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William A. Seiter
Showman Jerry Travers is working for producer Horace Hardwick in London. Jerry demonstrates his new dance steps late one night in Horace's hotel, much to the annoyance of sleeping Dale Tremont below. She goes upstairs to complain and the two are immediately attracted to each other. Complications arise when Dale mistakes Jerry for Horace. Written by
Top Hat is a terrific musical about mistaken identity that pushes the "joke" to the limit but never takes it self very seriously. Fred Astaire and Ginger Rogers are perfect as actors, dancers, and pals in this engaging comedy with several great dance numbers.
Astaire does a great solo (with male chorus line) to Top Hat and teams with Rogers in The Piccolino, Isn't It a Lovely Day, and Cheek to Cheek. All excellent. During The Piccolino number they seem to be having so much fun it's contagious and it seems like the entire number is done in ONE TAKE! Co-starring are 4 great actors who all turn in splendid performances. Helen Broderick is Madge, the frustrated and wise-cracking wife. Edward Everett Horton is Horace, the henpecked but conniving husband. Eric Blore is the valet, and Erik Rhodes is Beddini. Each gets his/her turn in the spotlight. Broderick was the perfect "older" woman as sidekick, Horton and Blore are a great comedy team of scene stealers, and Rhodes has a ball fracturing English. Lucille Ball has a bit part as the florist's assistant.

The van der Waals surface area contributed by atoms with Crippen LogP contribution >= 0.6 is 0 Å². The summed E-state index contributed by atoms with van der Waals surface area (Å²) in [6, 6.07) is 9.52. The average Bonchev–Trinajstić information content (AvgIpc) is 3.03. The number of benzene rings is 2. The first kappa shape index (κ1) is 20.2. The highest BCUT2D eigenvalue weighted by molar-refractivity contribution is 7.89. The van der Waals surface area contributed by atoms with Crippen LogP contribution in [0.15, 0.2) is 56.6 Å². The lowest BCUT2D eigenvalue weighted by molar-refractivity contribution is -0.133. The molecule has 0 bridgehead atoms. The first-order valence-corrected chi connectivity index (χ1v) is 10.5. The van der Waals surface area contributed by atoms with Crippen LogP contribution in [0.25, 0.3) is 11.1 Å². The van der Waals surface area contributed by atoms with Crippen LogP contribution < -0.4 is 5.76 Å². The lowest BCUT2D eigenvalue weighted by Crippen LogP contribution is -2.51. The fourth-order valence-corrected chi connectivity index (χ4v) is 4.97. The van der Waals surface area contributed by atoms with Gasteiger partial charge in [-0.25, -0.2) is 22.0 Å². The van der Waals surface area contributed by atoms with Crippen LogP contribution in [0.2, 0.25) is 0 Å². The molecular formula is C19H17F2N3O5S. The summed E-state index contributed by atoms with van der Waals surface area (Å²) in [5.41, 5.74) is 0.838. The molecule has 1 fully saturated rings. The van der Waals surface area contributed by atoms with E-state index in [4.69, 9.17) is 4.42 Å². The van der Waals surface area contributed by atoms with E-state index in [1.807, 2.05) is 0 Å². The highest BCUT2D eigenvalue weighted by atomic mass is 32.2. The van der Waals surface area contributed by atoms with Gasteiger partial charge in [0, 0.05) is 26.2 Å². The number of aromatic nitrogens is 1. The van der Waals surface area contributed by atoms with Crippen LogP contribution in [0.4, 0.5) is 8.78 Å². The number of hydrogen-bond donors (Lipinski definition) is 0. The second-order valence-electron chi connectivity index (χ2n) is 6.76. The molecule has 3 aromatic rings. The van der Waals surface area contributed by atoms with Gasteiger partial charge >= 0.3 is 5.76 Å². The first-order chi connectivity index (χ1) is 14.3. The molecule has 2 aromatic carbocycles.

Central of course are Ginger Rogers and Fred Astaire. The Cheek to Cheek number is a classic and is fun to watch the feathers fly off Ginger's dress. My favorite is The Piccolino, especially when it breaks into a swing number and the dancers can really cut loose. Great fun.
One drawback is the UGLY set decorations that are in the same style no matter where they are. It's all that white-on-white stuff with hideous Greek decals and floral sprays everywhere. Even the scenes in Venice are all white right down to the gondolas. And just why are people swimming in the canals?
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